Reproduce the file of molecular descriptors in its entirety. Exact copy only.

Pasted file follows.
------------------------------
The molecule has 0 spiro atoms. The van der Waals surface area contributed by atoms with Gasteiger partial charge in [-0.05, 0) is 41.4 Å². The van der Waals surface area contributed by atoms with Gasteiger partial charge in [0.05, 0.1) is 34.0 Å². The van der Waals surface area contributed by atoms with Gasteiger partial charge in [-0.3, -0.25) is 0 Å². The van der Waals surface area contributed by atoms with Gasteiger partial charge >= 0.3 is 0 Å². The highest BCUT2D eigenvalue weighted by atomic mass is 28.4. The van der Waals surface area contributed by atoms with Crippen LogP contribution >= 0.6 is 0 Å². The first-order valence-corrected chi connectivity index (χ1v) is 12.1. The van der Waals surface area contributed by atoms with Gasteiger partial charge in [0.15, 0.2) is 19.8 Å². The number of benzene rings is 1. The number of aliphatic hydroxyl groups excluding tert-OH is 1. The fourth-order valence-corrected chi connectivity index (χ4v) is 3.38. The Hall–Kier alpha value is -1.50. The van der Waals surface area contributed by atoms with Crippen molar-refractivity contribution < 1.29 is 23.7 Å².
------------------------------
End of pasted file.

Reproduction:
The molecule has 0 spiro atoms. The van der Waals surface area contributed by atoms with Gasteiger partial charge in [-0.05, 0) is 41.4 Å². The van der Waals surface area contributed by atoms with Gasteiger partial charge in [0.05, 0.1) is 34.0 Å². The van der Waals surface area contributed by atoms with Gasteiger partial charge in [-0.3, -0.25) is 0 Å². The van der Waals surface area contributed by atoms with Gasteiger partial charge >= 0.3 is 0 Å². The highest BCUT2D eigenvalue weighted by atomic mass is 28.4. The van der Waals surface area contributed by atoms with Crippen LogP contribution >= 0.6 is 0 Å². The first-order valence-corrected chi connectivity index (χ1v) is 12.1. The van der Waals surface area contributed by atoms with Gasteiger partial charge in [0.15, 0.2) is 19.8 Å². The number of benzene rings is 1. The number of aliphatic hydroxyl groups excluding tert-OH is 1. The fourth-order valence-corrected chi connectivity index (χ4v) is 3.38. The Hall–Kier alpha value is -1.50. The van der Waals surface area contributed by atoms with Crippen molar-refractivity contribution < 1.29 is 23.7 Å².